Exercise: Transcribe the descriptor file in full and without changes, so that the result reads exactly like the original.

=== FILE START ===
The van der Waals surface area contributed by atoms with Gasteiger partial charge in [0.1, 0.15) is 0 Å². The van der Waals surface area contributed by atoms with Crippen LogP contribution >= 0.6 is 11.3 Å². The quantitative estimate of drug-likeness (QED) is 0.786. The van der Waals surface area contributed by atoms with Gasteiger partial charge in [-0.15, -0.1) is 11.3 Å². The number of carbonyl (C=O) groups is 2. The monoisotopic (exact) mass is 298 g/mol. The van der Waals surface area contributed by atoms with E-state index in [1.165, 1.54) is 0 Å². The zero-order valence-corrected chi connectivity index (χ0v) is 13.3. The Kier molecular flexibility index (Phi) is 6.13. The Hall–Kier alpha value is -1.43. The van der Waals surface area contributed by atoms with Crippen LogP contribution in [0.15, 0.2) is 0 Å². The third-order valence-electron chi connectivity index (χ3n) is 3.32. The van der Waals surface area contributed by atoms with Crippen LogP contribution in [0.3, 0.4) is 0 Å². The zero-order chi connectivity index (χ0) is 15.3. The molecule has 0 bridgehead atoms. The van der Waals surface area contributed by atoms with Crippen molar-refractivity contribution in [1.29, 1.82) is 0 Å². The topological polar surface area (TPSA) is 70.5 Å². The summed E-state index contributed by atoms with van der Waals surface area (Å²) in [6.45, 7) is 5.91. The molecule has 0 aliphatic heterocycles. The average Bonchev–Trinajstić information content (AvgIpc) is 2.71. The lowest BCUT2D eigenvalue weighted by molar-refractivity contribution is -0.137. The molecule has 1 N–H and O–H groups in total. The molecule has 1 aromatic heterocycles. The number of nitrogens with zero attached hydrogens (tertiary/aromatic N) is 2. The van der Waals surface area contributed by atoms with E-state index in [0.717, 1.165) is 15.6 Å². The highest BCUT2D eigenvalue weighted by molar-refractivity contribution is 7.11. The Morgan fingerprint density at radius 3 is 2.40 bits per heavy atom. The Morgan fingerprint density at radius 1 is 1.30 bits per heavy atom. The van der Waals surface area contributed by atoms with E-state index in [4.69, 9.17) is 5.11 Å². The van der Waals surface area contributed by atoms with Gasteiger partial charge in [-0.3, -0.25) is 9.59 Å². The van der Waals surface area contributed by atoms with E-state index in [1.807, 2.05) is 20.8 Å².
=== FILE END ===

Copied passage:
The van der Waals surface area contributed by atoms with Gasteiger partial charge in [0.1, 0.15) is 0 Å². The van der Waals surface area contributed by atoms with Crippen LogP contribution >= 0.6 is 11.3 Å². The quantitative estimate of drug-likeness (QED) is 0.786. The van der Waals surface area contributed by atoms with Gasteiger partial charge in [-0.15, -0.1) is 11.3 Å². The number of carbonyl (C=O) groups is 2. The monoisotopic (exact) mass is 298 g/mol. The van der Waals surface area contributed by atoms with E-state index in [1.165, 1.54) is 0 Å². The zero-order valence-corrected chi connectivity index (χ0v) is 13.3. The Kier molecular flexibility index (Phi) is 6.13. The Hall–Kier alpha value is -1.43. The van der Waals surface area contributed by atoms with Crippen LogP contribution in [0.15, 0.2) is 0 Å². The third-order valence-electron chi connectivity index (χ3n) is 3.32. The van der Waals surface area contributed by atoms with Crippen LogP contribution in [0.3, 0.4) is 0 Å². The zero-order chi connectivity index (χ0) is 15.3. The molecule has 0 bridgehead atoms. The van der Waals surface area contributed by atoms with Crippen molar-refractivity contribution in [1.29, 1.82) is 0 Å². The topological polar surface area (TPSA) is 70.5 Å². The summed E-state index contributed by atoms with van der Waals surface area (Å²) in [6.45, 7) is 5.91. The molecule has 0 aliphatic heterocycles. The average Bonchev–Trinajstić information content (AvgIpc) is 2.71. The lowest BCUT2D eigenvalue weighted by molar-refractivity contribution is -0.137. The molecule has 1 N–H and O–H groups in total. The molecule has 1 aromatic heterocycles. The number of nitrogens with zero attached hydrogens (tertiary/aromatic N) is 2. The van der Waals surface area contributed by atoms with E-state index in [0.717, 1.165) is 15.6 Å². The highest BCUT2D eigenvalue weighted by molar-refractivity contribution is 7.11. The Morgan fingerprint density at radius 3 is 2.40 bits per heavy atom. The Morgan fingerprint density at radius 1 is 1.30 bits per heavy atom. The van der Waals surface area contributed by atoms with E-state index in [4.69, 9.17) is 5.11 Å². The van der Waals surface area contributed by atoms with Gasteiger partial charge in [-0.3, -0.25) is 9.59 Å². The van der Waals surface area contributed by atoms with E-state index in [1.807, 2.05) is 20.8 Å².